David Garratt: That is outside the scope of what we are looking at. This effort is focused on a system for rapidly delivering needed resources to a catastrophically impacted venue.
Amy Sebring: David, do you anticipate the catastrophic planning to be integrated with the National Preparedness goals/activities under HSPD #8?
David Garratt: Yes. Certainly.
Avagene Moore: Dave, how do the pre-identified federal resources tie into the Pre-positioned Equipment Program (PEP)?
David Garratt: Closely. Part of the effort is to identify all resources available to a jurisdiction, to include PEP resources, and integrate them into the response strategy.
Stephen Melvin: How will this plan tie in with DHS Urban Area Security Initiative?
David Garratt: Good question, Stephen. We are hoping that the FY05 UASI guidance will reflect catastrophic planning activities as an important goal, and authorize funding for that purpose. To include authorizing funding for specific planning activities that support the goals of the NRP-CIS, which are to improve state and local response capabilities.
Helen Norris: Have you heard and/or addressed concerns regarding the requirements of this effort interfering with local control of response efforts? How can small jurisdictions meet requirements that are designed to cover everything written for, say New York?
David Garratt: Helen, this effort is designed to operate on a non-interference basis. Resources will automatically be deployed to federal mobilization centers, but will not be deployed to an incident site unless requested by the incident management authorities at the state/local level.
Helen Norris: I did not mean to be disrespectful, but I have heard these concerns locally and what has been released to us thus far is very sketchy. This does make me feel better. Thank you, sir.
David Garratt: Helen, it was a good question. Thanks for asking it.
Amy Sebring: David, are information services to support catastrophic response is within the scope of your activity?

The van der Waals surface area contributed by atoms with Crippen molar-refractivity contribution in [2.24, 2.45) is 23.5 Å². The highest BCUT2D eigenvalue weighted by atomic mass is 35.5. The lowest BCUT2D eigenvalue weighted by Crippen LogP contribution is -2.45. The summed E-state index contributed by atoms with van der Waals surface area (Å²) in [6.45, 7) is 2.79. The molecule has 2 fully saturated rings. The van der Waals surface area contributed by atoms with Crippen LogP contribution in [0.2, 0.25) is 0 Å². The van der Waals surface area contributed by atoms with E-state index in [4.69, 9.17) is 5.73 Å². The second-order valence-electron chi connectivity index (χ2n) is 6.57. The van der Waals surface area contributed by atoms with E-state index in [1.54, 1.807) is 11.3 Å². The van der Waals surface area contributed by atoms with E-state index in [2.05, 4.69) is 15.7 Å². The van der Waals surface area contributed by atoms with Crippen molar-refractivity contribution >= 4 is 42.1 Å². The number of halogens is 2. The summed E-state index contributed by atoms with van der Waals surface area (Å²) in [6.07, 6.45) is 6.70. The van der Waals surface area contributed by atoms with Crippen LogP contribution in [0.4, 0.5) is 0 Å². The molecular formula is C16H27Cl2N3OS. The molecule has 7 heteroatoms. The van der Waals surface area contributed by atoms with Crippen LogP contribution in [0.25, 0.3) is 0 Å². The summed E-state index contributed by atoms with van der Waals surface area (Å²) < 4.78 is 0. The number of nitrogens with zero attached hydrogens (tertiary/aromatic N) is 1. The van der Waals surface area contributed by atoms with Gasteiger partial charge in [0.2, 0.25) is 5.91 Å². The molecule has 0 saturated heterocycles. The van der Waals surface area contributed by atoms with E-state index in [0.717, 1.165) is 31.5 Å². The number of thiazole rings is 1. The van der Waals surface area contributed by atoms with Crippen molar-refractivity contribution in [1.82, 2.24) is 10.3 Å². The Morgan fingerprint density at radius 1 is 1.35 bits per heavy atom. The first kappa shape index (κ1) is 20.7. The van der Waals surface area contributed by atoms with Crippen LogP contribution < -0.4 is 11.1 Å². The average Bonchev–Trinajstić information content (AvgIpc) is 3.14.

David Garratt: What we are looking at are key response areas and capabilities that we believe are likely to be overwhelmed in a truly catastrophic incident. Among those areas is incident communications; i.e., getting timely credible information to the public. So, within that framework, yes.
Isabel McCurdy: David, would your recent flu vaccine shortage been considered criteria for your catastrophic plan?
David Garratt: The catastrophic strategy is based on a loose threshold - tens to hundreds of thousands of casualties and evacuees and is deigned as a stopgap measure to ensure that resources are rapidly deployed to be available to an incident venue. Perhaps even before the jurisdiction has determined the full extent of the support they need. So, no, I don't think the flu vaccine shortage would qualify.
Amy Sebring: Thank you David. We greatly appreciate your effort and time on our behalf today. Please stand by a moment while we make some quick announcements.
We have two new partners to announce: Mountaintop Technologies, Inc., URL: http://www.mntntp.com, POC: Mark Drummey, Director of Medical Services, and Phoenix Disaster Services, LLC, URL: http://www.pdstx.com, POC: Brian Dopp, President. We are pleased to welcome you both!
Again, the transcript will be posted late this afternoon and you will be able to access it from our home page or the background page.
Thanks to everyone for participating today. We wish you all safe and happy holidays, and renewed energies for the challenges of the coming New Year!